Monday, February 05, 2007

Business applications are the devil's work

Monday, February 05, 2007

Anyone who spends a significant amount of time managing great wads of data for a living will know exactly what I mean. Business applications are clearly designed by robots who will never have to use them, for people who spend 8+ hours a day pleading with the retched things to do as they're told.

Take the Oracle E-Business Suite for example. Firstly it's designed to run inside a web browser which, let's face it, wasn't the most forward thinking decision ever made considering most corporate users are obliged to use Internet Explorer on their AOL-style, walled garden systems.

As if that wasn't bad enough, it's a Java application. Yes, the same Java home users hastily disable altogether on their home computers to avert a psychologically damaging web based encounter with one of these toe-curling applets. The same Java platform human web designers abandoned back in 1996, 1. because everybody hates them, and 2. because they have the resource guzzling clout to bring a small country to its knees.

And every little task takes so damn long to carry out. Pressing the print button won't print a purchase order. Oh no, that would be too easy. There's a whole chapter of the manual dedicated to the procedure. Once you've done it a few times, you can do it with your eyes shut, but that's not the point. Why does it have to be so longwinded? Is the intention to evoke a sense of penitence? Are the Catholics behind it?

Make a simple mistake and there's no going back. If you've committed your changes you can't simply return to a field and, let's say, replace an A with a B. It's not uncommon to be confronted with ever so helpful tool tips like, "I'm sorry, you've made your bed and will have to lie in it (complete with accompanying Nelson-ha-ha). To adjust this field you must clamber up all five peaks of the Kangchenjunga mountain range with a ten tonne boulder strapped to your tender bits, leap through a dozen flaming hoops whilst balancing a kerosine-soaked chimpanzee on your nose and play the Lithuanian national anthem backwards with a bagpipe fashioned from a dodo's digestive system when you reach the summit". That's a genuine quote.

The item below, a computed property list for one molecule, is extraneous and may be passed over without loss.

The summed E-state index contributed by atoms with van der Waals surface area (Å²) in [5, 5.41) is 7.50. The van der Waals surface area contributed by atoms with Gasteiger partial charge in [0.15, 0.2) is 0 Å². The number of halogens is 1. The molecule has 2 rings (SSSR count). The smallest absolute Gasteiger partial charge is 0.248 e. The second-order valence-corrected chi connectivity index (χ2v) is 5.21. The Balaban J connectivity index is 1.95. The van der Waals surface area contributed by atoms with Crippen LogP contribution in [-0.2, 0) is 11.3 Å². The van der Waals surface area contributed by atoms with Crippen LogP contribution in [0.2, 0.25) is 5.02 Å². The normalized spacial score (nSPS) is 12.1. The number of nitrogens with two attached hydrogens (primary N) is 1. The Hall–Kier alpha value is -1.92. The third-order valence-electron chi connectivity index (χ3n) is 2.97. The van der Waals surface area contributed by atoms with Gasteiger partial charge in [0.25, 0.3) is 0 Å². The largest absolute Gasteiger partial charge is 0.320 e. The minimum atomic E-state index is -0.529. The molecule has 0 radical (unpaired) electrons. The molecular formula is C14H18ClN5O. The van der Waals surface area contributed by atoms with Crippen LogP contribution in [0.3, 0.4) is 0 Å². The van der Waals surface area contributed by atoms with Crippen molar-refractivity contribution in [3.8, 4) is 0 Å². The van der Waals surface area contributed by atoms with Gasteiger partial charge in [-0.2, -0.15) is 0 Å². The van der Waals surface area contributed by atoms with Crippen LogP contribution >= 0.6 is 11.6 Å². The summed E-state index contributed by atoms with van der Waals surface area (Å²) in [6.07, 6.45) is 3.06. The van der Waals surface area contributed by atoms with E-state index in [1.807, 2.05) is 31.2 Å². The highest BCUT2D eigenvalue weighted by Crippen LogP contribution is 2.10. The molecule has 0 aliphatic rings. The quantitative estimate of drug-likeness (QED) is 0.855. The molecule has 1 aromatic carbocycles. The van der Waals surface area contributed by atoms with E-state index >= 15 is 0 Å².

Fashionista favourite, 'random', is currently being shoehorned into every conceivable sentence in a vain attempt to sound chic, but if ever there was an appropriate occasion to use it, it's to describe Oracle. No two clicks are ever the same. Sometimes they'll action a change. At other times the same two clicks will cause your session to spontaneously terminate.

More infuriating still, getting a change to stick, or coercing a field to accept a keystroke, often requires you to enter a seemingly unrelated menu, untick a box, save your work, exit the menu, re-enter the menu, re-tick the box, save and withdraw from the menu again and finally return to the field you want to stick some trivial bit of information in.

To make doubly sure everything goes smoothly it doesn't hurt to offer up a small sacrifice (a hamster or goldfish is fine) to an effigy of the divine Oracle god.

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